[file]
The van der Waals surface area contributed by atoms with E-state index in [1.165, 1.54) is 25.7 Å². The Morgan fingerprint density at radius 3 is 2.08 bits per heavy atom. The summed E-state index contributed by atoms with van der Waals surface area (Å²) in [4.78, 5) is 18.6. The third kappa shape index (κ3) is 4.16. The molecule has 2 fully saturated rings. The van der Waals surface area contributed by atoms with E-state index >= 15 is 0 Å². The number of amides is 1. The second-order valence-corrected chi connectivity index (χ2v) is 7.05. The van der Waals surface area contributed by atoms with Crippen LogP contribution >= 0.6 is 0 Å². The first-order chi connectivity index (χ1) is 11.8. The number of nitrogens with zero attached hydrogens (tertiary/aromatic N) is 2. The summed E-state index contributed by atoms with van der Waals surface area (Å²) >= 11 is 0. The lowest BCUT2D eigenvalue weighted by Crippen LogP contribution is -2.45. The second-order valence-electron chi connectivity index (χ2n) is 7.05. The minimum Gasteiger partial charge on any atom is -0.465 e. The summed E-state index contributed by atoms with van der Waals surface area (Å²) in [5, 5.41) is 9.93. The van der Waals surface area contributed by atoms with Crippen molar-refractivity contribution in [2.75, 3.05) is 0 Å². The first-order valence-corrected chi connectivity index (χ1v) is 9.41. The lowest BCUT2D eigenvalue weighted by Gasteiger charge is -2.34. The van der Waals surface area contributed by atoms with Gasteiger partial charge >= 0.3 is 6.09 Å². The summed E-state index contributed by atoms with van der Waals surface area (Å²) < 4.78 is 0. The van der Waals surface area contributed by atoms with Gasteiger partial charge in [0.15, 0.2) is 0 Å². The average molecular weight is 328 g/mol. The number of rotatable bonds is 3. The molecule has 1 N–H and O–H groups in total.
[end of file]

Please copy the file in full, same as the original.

The van der Waals surface area contributed by atoms with E-state index in [1.165, 1.54) is 25.7 Å². The Morgan fingerprint density at radius 3 is 2.08 bits per heavy atom. The summed E-state index contributed by atoms with van der Waals surface area (Å²) in [4.78, 5) is 18.6. The third kappa shape index (κ3) is 4.16. The molecule has 2 fully saturated rings. The van der Waals surface area contributed by atoms with E-state index >= 15 is 0 Å². The number of amides is 1. The second-order valence-corrected chi connectivity index (χ2v) is 7.05. The van der Waals surface area contributed by atoms with Crippen LogP contribution >= 0.6 is 0 Å². The first-order chi connectivity index (χ1) is 11.8. The number of nitrogens with zero attached hydrogens (tertiary/aromatic N) is 2. The summed E-state index contributed by atoms with van der Waals surface area (Å²) >= 11 is 0. The lowest BCUT2D eigenvalue weighted by Crippen LogP contribution is -2.45. The second-order valence-electron chi connectivity index (χ2n) is 7.05. The minimum Gasteiger partial charge on any atom is -0.465 e. The summed E-state index contributed by atoms with van der Waals surface area (Å²) in [5, 5.41) is 9.93. The van der Waals surface area contributed by atoms with Crippen molar-refractivity contribution in [2.75, 3.05) is 0 Å². The first-order valence-corrected chi connectivity index (χ1v) is 9.41. The lowest BCUT2D eigenvalue weighted by Gasteiger charge is -2.34. The van der Waals surface area contributed by atoms with Gasteiger partial charge >= 0.3 is 6.09 Å². The summed E-state index contributed by atoms with van der Waals surface area (Å²) < 4.78 is 0. The van der Waals surface area contributed by atoms with Gasteiger partial charge in [0.15, 0.2) is 0 Å². The average molecular weight is 328 g/mol. The number of rotatable bonds is 3. The molecule has 1 N–H and O–H groups in total.